I’ve always had a thing for words.
As a scrawny, white-headed third grader I published my very own book. Sure, “Jennifer’s Magic Mystery” was certainly mysterious (for lack of a better word) and only made possible because of a make-your-own-stuff-and-send-it-off company.
But it was mine, and I was proud of it.
I remember the typewriter in my Nunnie and Grandpa’s sunroom at the back of their house, where my elementary fingers spent hours dancing over the keys. The best part of that dusty ol’ thing was its innovative delete button, which stamped a painfully sheer coating of milky-white smudge over a mistake—something “outdated” typewriters couldn’t do.
It was around the awkward middle school years when I became a professional note-writer. The ancient form of texting. There were notes upon notes upon notes—about friends, about boys, about anything and nothing at all. Actually, can we just take a moment of silence to give honor to the fact that social media wasn’t yet in existence? ALL THE PRAISE HANDS IN EVERY COLOR. Amen.
My 9th grade Sunday school teacher, Jaime, gave me a flowery citrus-colored journal and encouraged me to start scribbling down prayers, verses, and random thoughts about God. So I did. I wrote about what He was showing me and would regurgitate it to unsuspecting peers at a hole-in-the-wall cafe around sunrise every Wednesday.
I still have it—that journal—sitting on a shelf at the back of my closet. That doesn’t make me a hoarder, does it?
I edited yearbooks in high school, studied journalism in college, and continue to be involved with way too many books at one time. Besides the Bible, my favorite is Little Women. Partly because it’s timeless and partly because of the joy I feel when Jo finally breaks through her own wall of silly compositions and mystic fantasies, and instead writes about real life. Her life.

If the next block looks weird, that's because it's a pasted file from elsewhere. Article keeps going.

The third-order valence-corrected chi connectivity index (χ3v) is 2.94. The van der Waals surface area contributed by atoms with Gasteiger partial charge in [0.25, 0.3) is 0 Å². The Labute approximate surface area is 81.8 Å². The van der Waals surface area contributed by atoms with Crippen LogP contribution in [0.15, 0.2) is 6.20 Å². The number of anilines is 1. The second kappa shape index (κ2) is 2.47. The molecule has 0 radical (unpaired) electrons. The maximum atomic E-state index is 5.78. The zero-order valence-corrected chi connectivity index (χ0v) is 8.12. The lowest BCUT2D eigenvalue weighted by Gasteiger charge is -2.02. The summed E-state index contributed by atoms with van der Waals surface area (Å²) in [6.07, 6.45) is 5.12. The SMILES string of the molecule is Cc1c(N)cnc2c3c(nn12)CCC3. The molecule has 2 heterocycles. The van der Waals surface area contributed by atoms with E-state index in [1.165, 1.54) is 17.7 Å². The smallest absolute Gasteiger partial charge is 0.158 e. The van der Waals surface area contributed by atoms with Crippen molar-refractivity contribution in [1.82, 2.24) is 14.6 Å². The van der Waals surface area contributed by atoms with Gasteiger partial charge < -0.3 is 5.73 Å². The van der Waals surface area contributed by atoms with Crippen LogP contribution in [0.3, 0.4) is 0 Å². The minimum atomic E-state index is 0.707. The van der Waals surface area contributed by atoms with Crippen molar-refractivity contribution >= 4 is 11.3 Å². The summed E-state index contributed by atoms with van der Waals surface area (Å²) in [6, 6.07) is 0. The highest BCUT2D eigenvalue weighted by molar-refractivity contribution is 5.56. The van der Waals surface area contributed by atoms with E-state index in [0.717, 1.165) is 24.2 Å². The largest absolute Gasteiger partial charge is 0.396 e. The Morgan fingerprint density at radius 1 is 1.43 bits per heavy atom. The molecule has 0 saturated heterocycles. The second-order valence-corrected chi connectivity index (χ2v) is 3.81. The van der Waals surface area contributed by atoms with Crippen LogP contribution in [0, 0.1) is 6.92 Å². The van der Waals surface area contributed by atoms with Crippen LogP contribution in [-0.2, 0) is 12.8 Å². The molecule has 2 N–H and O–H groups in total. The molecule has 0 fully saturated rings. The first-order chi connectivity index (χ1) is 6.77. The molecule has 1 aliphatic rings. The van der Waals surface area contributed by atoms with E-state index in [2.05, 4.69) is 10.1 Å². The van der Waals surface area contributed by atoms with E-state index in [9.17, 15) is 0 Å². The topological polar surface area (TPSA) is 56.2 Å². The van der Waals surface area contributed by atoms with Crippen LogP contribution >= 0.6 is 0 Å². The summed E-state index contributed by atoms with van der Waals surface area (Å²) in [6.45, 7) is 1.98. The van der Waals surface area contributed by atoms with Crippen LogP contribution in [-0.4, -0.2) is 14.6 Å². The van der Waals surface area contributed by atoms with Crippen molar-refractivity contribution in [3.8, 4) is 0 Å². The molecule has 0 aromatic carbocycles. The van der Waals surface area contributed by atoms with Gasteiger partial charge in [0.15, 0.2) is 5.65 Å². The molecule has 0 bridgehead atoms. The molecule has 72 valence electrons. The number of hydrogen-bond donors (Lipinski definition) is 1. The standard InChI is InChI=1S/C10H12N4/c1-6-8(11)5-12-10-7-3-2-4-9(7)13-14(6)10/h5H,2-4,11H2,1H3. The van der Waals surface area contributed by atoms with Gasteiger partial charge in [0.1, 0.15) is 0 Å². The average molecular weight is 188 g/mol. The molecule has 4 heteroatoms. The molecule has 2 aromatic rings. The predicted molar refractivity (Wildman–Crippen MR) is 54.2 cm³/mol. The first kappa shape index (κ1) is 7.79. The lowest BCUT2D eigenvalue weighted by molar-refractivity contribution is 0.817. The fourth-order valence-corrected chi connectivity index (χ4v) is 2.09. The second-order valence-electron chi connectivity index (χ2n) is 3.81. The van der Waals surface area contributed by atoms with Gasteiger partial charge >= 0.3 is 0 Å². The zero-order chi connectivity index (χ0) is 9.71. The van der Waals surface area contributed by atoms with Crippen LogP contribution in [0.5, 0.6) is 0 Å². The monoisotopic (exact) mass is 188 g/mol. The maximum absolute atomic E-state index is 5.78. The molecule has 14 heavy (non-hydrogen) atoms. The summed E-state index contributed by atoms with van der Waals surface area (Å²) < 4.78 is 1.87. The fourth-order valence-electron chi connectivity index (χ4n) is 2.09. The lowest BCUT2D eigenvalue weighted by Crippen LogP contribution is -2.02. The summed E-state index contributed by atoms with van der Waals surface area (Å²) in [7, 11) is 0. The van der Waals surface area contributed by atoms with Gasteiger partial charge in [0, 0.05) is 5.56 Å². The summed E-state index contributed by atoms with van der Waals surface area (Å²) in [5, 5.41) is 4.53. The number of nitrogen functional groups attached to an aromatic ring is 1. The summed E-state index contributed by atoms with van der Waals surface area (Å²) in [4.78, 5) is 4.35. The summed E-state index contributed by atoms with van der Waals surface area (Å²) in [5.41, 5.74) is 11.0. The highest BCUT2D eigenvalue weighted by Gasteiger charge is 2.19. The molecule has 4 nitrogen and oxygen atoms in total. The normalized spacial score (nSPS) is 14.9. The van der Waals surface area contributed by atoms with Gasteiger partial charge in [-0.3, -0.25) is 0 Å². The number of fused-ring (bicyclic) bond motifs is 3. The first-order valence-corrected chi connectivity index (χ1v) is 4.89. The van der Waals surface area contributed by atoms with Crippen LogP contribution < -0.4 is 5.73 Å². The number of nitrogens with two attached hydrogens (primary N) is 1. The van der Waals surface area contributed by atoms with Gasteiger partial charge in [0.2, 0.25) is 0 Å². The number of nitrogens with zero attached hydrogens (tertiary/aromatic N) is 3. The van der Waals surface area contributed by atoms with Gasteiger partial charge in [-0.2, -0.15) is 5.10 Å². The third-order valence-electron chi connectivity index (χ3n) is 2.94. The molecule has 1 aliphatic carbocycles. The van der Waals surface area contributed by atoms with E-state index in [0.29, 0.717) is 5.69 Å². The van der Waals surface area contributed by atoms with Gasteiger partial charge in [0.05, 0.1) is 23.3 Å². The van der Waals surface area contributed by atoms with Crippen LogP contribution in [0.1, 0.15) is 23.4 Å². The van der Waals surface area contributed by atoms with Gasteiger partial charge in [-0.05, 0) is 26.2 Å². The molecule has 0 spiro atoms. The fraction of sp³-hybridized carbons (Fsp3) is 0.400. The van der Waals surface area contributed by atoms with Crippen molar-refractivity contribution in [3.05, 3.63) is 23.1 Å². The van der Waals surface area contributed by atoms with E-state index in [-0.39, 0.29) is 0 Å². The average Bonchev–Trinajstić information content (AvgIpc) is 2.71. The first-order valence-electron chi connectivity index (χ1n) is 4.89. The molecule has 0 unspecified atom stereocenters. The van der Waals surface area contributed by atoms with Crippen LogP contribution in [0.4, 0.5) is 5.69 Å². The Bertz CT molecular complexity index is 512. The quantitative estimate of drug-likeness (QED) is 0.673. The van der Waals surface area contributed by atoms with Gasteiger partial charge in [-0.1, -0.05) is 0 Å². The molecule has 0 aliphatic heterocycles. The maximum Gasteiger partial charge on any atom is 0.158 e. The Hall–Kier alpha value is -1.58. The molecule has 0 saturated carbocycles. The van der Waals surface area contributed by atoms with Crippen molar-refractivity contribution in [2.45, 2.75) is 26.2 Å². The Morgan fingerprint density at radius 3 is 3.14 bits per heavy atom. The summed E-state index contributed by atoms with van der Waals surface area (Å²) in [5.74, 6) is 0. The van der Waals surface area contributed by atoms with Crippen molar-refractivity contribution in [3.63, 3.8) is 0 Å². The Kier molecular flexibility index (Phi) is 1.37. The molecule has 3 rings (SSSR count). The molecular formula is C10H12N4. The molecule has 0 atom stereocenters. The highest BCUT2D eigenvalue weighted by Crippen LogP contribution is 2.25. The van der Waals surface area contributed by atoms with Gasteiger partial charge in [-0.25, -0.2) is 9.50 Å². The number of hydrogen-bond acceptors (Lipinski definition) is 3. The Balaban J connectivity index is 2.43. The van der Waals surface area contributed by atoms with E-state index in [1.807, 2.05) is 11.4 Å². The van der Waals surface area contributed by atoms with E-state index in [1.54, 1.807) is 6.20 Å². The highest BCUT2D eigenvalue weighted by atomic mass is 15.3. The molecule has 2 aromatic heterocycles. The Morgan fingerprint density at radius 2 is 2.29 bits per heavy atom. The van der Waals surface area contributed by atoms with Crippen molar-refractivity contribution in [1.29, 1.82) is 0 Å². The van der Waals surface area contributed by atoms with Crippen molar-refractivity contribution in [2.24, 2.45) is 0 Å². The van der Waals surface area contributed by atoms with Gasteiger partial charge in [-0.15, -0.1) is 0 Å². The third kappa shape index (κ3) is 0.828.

I used to blog off and on, but then life happened. I got busy having babies and nursing babies and chasing babies and launching a few new campuses through our church with my pastor hubby. Somewhere along the way it rightfully lost its spot on the Top Priority List, falling victim to the abandoned blogosphere on the sketchy outer webs.
But here I am again—feeling the pull to make subtle whispers evident through these ordinary buttons.
There’s something about scratching out messy words onto the blank canvas of an empty notebook, a barren screen, or even an unwarranted Starbucks napkin. And I know I’m not alone. Hashing out thoughts on something tangible helps a bunch of us to think, focus, process, and grow. Even worship. When I can’t get the words to leave my mouth, my fingertips might still be persuaded.
Clearly, God started this thing for written communication. He gave us His Word that has been preserved and protected and passed down for thousands of years and buckets of generations.
Philippians 1:10 says, “For I want you to understand WHAT REALLY MATTERS, so that you may live pure and blameless lives until the day of Christ’s return.”
That’s it; that’s my goal.
Not only do I want to understand what really matters, but I also want to remember it. 18th century writer Dr. Samuel Johnson said, “Men more frequently require to be reminded than informed.” And I couldn’t agree more. (Those dead theologians really knew what they were talking about.)
We forget, don’t we? We forget to remember.
And we could all use some backup every now and then. Reminders that point us back to our Creator, back to the foot of the cross, and back to what matters most.
So remind us, Lord, of you. From here, from there, and everywhere in between.